CominWeb

The definition and development of the pair CominWeb constitutes the first project of the CominLabs.

Cooperative research faces today the challenge of increasing bureaucracy and "data deluge" [according to ATOS'CEO Thierry Breton in an introduction to "The move to zero-email solutions": data deluge is to information age what carbon emission is to the industrial age]: proposals, reports, and project building cause an explosion in contents replicates with only slight variations, a reshaping of contents to adjust specific needs, the compliance with sophisticated enterprise or administration processes, and all of this results in an increasing time spent by the engineer over email and internet. The wild use of email aliases in cooperative activities has turned the generated email to SPAM. We envision a management of cooperative research under the slogan of zero-spam/zero-proposal/zero-report/zero-deadline. 4-zero management is made possible thanks to existing advances in Web technology, recent progresses in research in the area of Social Network technologies, and innovative views on the Web-scale management of structured data. CominWeb is a platform that will enable 4-zero management of cooperative research activities.

The CominLabs gather a large set of teams and researchers while offering only low density (although globally significant) funding. Motivating the best researchers and stimulating synergies will thus be a challenge. We want to demonstrate that highly innovative distributed and multi-disciplinary research can be achieved using Web of science technologies and research results from the lab, with the following features: zero reporting and freedom of proposition. To this end, the CominLabs and their ecosystem will establish themselves as a scientific social network, the CominWeb. The CominWeb is meant to become one of the major outcomes of the CominLabs.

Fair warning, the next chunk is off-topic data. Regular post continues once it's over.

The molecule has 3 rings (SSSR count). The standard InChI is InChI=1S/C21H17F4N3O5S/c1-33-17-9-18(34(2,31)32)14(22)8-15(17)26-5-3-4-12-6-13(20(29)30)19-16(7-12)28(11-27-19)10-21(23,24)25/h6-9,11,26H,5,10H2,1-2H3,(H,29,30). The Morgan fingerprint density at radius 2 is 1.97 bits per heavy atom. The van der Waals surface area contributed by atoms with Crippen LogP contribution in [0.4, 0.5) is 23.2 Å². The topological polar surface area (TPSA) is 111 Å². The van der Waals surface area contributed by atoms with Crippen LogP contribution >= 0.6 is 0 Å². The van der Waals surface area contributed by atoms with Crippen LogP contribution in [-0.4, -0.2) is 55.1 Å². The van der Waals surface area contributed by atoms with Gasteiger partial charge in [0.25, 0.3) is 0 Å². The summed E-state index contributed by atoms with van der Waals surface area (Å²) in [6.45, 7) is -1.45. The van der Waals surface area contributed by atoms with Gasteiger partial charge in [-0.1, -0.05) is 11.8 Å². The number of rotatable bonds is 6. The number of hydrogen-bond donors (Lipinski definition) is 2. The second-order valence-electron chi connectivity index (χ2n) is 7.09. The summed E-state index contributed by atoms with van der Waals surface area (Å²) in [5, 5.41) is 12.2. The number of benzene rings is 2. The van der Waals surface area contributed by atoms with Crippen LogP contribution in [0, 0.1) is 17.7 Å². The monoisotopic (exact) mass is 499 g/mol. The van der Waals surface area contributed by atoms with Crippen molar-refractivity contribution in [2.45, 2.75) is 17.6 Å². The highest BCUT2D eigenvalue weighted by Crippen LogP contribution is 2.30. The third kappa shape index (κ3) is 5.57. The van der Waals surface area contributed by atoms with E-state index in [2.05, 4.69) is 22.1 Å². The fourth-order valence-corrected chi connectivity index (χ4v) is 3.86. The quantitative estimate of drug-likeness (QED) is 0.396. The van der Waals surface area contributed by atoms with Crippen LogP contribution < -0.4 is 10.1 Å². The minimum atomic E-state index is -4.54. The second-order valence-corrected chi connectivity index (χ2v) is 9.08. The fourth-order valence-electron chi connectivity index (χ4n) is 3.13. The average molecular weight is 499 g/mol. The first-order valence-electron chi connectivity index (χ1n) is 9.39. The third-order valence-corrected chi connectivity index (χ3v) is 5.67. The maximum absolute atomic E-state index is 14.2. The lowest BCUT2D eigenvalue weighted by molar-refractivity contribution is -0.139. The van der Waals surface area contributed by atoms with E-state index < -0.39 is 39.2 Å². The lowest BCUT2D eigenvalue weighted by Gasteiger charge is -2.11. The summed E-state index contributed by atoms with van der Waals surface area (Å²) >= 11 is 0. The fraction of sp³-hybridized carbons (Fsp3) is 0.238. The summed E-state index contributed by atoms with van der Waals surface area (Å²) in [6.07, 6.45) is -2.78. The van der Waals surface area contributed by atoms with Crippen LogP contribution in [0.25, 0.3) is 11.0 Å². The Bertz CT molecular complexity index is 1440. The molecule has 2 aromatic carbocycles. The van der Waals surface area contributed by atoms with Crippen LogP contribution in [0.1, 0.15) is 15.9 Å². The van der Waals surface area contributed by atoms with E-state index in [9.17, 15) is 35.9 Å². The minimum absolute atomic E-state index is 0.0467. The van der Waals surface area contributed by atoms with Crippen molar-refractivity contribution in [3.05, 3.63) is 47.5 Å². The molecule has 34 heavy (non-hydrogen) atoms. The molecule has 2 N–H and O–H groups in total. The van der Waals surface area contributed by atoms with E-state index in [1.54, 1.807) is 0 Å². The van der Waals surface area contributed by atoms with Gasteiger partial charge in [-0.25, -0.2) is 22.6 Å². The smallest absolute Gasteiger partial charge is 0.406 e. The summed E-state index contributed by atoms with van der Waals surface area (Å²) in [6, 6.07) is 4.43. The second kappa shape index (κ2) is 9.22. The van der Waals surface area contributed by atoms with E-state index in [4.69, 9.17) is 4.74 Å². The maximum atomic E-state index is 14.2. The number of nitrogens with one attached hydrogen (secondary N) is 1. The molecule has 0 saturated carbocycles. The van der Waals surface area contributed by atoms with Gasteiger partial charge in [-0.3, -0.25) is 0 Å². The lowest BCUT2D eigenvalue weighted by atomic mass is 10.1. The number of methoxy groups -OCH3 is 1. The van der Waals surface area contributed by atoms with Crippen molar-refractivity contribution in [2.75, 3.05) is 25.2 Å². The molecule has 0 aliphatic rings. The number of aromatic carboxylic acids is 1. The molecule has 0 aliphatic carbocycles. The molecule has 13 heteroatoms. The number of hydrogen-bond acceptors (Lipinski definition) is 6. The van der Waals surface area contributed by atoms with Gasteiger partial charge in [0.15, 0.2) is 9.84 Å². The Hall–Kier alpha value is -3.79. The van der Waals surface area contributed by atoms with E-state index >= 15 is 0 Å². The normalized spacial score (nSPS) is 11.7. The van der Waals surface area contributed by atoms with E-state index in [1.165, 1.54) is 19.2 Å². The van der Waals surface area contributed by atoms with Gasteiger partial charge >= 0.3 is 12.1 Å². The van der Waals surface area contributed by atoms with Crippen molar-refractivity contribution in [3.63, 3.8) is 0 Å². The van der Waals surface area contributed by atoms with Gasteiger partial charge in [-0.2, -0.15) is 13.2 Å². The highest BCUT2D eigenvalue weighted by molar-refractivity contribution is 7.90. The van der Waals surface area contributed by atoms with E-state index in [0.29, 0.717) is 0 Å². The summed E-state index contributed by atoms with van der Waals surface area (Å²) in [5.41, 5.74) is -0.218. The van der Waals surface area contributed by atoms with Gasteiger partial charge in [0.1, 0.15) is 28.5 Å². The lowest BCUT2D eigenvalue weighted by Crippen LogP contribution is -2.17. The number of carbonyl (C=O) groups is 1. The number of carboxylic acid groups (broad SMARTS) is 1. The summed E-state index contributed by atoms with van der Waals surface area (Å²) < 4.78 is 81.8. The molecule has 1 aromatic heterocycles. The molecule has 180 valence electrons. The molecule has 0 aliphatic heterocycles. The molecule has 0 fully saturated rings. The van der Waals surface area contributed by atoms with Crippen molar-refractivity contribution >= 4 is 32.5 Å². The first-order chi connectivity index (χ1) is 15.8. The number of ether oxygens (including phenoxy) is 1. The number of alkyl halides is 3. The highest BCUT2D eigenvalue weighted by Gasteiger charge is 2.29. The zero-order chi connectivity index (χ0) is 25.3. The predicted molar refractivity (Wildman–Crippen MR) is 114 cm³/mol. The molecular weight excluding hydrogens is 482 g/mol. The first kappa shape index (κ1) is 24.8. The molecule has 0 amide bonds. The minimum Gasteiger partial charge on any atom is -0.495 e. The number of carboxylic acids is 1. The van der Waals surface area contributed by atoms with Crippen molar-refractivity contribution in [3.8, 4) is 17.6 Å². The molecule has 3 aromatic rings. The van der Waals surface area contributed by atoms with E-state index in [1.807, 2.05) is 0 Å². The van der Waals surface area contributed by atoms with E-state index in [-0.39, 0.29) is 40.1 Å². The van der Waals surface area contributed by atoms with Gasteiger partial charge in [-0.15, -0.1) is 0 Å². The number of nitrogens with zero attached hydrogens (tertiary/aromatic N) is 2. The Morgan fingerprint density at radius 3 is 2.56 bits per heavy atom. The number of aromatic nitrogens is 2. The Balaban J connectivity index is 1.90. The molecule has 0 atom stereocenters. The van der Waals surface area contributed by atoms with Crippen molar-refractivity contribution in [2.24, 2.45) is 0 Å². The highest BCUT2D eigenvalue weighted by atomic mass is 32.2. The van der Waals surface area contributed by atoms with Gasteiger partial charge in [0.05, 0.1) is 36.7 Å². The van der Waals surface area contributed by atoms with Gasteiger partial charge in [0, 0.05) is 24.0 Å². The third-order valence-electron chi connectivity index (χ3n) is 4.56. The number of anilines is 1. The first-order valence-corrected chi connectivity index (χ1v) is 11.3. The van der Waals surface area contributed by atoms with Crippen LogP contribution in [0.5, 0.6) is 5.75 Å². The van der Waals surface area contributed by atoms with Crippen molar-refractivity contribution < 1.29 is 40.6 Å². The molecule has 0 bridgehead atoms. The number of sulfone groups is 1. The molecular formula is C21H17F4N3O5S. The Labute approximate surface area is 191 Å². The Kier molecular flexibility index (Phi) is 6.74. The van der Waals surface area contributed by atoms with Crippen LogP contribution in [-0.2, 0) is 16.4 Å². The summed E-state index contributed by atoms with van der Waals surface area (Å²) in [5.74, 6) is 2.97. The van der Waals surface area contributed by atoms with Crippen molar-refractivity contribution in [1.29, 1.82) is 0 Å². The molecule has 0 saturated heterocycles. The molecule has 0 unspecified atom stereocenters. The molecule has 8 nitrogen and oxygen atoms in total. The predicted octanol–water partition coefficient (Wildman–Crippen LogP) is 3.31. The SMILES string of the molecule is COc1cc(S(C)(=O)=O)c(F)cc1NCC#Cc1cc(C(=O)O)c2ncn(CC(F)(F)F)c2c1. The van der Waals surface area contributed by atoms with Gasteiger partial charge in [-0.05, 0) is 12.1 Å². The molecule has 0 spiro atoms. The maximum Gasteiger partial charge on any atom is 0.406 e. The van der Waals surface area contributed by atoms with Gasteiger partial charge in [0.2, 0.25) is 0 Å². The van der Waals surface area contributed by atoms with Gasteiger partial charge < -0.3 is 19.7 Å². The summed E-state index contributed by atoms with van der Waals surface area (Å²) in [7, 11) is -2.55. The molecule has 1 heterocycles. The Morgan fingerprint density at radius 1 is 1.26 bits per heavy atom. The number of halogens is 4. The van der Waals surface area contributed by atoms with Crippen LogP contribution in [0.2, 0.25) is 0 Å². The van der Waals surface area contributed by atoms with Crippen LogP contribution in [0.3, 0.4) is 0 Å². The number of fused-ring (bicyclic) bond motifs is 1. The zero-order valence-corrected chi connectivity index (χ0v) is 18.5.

Figure 1

The CominWeb will have a public side, where results will be exposed, and an internal side supporting distributed research. Researchers from the CominLabs will contribute in an unsupervised style to the CominWeb. It is hoped that the CominWeb will also be used by the ecosystem of CominLabs. Key features of our approach are described next:

  • Today, the state of practice in the scientific community is that Web sites serve to expose activities to the outside world. Dedicated content is developed to this end. Maintaining a Web site at a high quality is costly and not consistently performed, unless specific events (e.g., auditing) require it. State-of-practice shareware for scientists usually has the form of a wiki. Wikis are typically used to share information on a day-to-day mode. Our plan is that CominWeb will factorize material between the wiki and the open web site, thus allowing for reuse.
  • Due to the increasing amount of evaluation by the government authorities, reporting is becoming a costly activity for scientists. We wish to demonstrate that CominWeb can become an effective tool at generating reporting through efficient reuse of given material.
  • Unconditional funding is getting less and less accepted by government authorities and funding bodies nowadays. Proposal writing is therefore consuming increasing resources from the research community, eventually resulting in a decrease of efficiency of the overall funding system. With CominWeb we want to demonstrate that it is feasible to allocate funding conditionally on research agendas and past performance, without the need for additional proposal writing. Again, the principle will consist in reusing and reformulating material from the site.

The above objectives will be achievable only if advanced techniques from the Web era are conveniently and consistently used:
By relying on techniques of profiling and personalization, viewing the people of CominLabs as a social network of science will favor quick sharing of information while targeting the right people with the right info. By extensively and intensively relying on data mining techniques, we hope to be able to extract figures from our data for use in scientific reporting. Our principle will be: zero data base filling. Our claim is that the accuracy that one can expect from proceeding in this way will be largely sufficient.

The project is run by William Dedzoe (architect and designer of the service) and Albert Benveniste (requirements), assisted by Bertrand Le Marouille (until January 2015), Mauricio Urraco (from August 2015 to September 2016) and Jean Hany (from November 2016).